All the little discourtesies of Moscow life - pushing, elbowing, cutting in in line, letting doors swing into your face, etc.

Endless perekhoding about underground - walking between metro lines

Being cold outside (sometimes) and (inevitably) roasting inside

Mutual lack of understanding when I try to speak Russian or Russians try to speak English

When there's no snow - mud everywhere. I come home every day with it splashed halfway up my calves. Particularly notable on the walk of death.

Everything being endlessly under construction or under repair

THINGS I'M LOOKING FORWARD TO

The English language. Yes, I know I've been living with an English speaker, working in an English-speaking environment, reading books and newspapers, watching the odd movie, etc. etc. - but still, much as I like being in a foreign-language environment, it's been over 4 months now since I've been in an English-speaking country, and it will be a relief to be 100% sure of making myself understood at the pharmacy or a cafe or whatever, being able to turn on the TV and actually watch something other than sport or music videos, to not have people come up to me on the street (which happens all the time here, for some reason) and start spouting rapid, incomprehensible sentences at me, etc. etc. It is surprisingly easy to live in a country where you don't speak the language well (Russia) or hardly at all (Czech Republic), but it's a lot easier to live in a country where you do.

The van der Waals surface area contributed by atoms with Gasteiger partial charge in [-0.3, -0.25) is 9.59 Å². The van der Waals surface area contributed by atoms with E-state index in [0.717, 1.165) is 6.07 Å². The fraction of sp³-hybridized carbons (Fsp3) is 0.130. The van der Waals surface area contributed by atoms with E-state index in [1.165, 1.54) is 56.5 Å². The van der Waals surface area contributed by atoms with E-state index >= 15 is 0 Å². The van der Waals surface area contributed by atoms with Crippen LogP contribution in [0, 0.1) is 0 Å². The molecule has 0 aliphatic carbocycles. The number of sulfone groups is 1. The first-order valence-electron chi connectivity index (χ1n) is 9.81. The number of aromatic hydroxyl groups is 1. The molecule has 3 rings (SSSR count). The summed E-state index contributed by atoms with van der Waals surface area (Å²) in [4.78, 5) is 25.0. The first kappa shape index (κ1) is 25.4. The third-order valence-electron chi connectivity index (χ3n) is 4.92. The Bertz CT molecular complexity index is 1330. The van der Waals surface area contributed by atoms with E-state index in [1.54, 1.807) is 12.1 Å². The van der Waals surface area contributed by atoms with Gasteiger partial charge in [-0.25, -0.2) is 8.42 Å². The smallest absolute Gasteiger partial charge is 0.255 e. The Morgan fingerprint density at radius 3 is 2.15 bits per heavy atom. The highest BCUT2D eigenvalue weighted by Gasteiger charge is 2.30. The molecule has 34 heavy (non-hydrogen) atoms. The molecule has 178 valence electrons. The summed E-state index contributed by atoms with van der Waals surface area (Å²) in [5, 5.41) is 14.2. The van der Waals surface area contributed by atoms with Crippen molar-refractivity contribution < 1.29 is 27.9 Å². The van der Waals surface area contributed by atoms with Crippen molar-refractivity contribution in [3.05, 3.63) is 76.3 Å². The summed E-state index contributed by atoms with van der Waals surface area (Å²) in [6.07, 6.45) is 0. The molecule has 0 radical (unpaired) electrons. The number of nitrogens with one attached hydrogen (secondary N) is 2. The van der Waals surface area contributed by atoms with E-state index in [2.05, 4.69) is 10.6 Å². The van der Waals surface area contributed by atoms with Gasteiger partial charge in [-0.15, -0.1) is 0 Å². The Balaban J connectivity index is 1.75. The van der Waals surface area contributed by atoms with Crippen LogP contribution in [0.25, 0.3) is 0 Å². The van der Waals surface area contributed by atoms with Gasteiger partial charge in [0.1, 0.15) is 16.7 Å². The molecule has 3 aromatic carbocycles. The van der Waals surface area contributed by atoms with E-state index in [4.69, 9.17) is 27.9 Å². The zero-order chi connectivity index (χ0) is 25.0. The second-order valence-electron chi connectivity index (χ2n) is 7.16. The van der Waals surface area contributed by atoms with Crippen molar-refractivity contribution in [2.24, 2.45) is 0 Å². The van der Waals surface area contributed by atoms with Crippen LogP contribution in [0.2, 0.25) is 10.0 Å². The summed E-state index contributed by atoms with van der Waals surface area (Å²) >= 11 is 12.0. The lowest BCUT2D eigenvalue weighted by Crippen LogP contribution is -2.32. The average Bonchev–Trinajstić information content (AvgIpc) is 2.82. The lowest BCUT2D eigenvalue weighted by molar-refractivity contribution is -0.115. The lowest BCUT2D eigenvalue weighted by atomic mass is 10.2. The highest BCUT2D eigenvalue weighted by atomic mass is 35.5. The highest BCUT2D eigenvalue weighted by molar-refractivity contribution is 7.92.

Seeing family & friends back in the UK

Things like decent chocolate, hummus, feta, pesto and the like which are apparently unobtainable in Moscow - or, to exaggerate slightly less, at the very least, at my local supermarket and productis.

I'm sure there's more things I could add to these lists, but for now it's home to pack. Wish me luck catching the train without incident! I suppose I'll catch you all next from the UK.

1 comment:

  1. There must be something in the air...im returning home too! I like teaching...just not teaching EFL!! I miss England and it's time for me to put down some roots now near friends and family. Have you thought about returning to Prague?

    Well whatever you end up doing, best of luck, and follow your heart!

    Lauren xx